Supreme Court to Hear Proposition 2 Case

Glenn Ricketts

The Supreme Court will be handing down another major affirmative action decision: yesterday the Court announced that it had granted certiorari in Schuette v. Coalition to Defend Affirmative Action

That’s the official title of the case which arose from Proposition 2, a ballot intiative in which a thumping  58% of  Michigan's voters approved an amendment to their state’s constitution banning the use of racial preferences in admissions to the state’s public colleges and universities.  In plain English, the state was now prohibited from using any form of racial classification in considering applicants to its public institutions.  That is racial discrimination, inconsistent with the equal protection clause of the 14th amendment to the US Constitution.  NAS, of course, along with our Michigan affiliate, actively supported Proposition 2, consistent with our unchanging opposition to group preferences of any kind.

The Sixth Circuit Court of Appeals read the US Constitution with strangely tinted lenses, however, and promptly overturned the initiative:  the 14th Amendment, you see, actually does not allow anyone to ban racial discrimination in this manner.  Yes that’s what the 8-7 majority ruled – the Constitution, in the name of fair and equal treatment, does not permit the prohibition of racial discrimination.  Really.  See comments here, here and here for some insightful analysis of this extraordinary verdict.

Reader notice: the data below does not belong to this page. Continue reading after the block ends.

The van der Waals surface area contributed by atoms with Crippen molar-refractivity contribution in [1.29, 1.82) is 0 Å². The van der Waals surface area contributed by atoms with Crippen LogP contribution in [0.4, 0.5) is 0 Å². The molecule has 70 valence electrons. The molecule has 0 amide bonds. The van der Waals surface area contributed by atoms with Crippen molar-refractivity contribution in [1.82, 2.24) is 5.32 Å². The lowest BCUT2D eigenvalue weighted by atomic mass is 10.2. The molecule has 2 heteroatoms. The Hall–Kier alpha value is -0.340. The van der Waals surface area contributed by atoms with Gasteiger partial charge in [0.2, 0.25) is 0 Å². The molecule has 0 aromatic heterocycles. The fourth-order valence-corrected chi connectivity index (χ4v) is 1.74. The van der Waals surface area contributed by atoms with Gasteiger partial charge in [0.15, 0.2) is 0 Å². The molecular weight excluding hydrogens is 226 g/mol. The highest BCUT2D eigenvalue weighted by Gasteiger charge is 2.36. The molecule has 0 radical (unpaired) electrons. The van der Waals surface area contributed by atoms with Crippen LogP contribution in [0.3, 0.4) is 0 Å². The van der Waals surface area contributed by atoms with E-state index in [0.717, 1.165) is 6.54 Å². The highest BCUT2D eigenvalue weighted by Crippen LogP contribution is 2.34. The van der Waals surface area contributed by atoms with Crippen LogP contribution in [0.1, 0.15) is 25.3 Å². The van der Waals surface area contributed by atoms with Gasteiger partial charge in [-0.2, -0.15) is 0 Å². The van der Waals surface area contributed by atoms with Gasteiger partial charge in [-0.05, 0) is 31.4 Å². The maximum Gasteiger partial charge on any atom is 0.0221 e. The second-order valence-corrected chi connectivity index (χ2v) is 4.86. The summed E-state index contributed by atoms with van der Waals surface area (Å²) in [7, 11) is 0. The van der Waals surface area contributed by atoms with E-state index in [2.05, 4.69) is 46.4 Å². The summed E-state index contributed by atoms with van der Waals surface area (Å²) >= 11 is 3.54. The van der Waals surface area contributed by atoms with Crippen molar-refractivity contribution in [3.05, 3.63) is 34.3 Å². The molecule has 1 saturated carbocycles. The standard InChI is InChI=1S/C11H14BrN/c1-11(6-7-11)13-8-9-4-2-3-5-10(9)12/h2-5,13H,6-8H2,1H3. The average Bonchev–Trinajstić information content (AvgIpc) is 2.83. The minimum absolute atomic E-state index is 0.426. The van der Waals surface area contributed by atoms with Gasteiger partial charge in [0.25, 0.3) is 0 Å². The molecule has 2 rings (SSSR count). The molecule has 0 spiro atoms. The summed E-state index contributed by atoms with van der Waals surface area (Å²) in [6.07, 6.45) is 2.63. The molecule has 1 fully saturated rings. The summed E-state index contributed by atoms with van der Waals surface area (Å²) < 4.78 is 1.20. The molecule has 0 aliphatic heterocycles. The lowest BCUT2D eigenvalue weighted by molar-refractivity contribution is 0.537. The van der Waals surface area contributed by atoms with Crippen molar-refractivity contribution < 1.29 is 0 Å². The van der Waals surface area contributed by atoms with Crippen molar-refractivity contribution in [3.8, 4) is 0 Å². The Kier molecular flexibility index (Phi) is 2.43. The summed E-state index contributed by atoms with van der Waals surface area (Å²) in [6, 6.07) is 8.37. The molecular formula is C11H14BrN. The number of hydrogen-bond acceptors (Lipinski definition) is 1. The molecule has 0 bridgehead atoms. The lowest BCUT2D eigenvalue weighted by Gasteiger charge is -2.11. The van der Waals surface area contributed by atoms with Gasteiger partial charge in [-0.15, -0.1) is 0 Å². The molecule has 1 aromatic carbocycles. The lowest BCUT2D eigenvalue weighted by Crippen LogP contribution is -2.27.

This news comes as the Court is already hearing arguments in Fisher v. Texas, another major case involving the use of racial preferences at the University of Texas, Austin.

The outcomes of these cases are anyone’s guess, and the Supreme Court has often defied the expectations of the best informed legal prognostications.  It seems safe to venture that the justices will divide closely, and could split 4-4 because of  Justice Elena Kagan’s recusal from both cases. 

Our hope of course, is for a straight reading of the 14th Amendment that simply prohibits the use of racial quotas, which the Court has thus far not been willing to do.  But the die has now been cast, so we’re about to find out.

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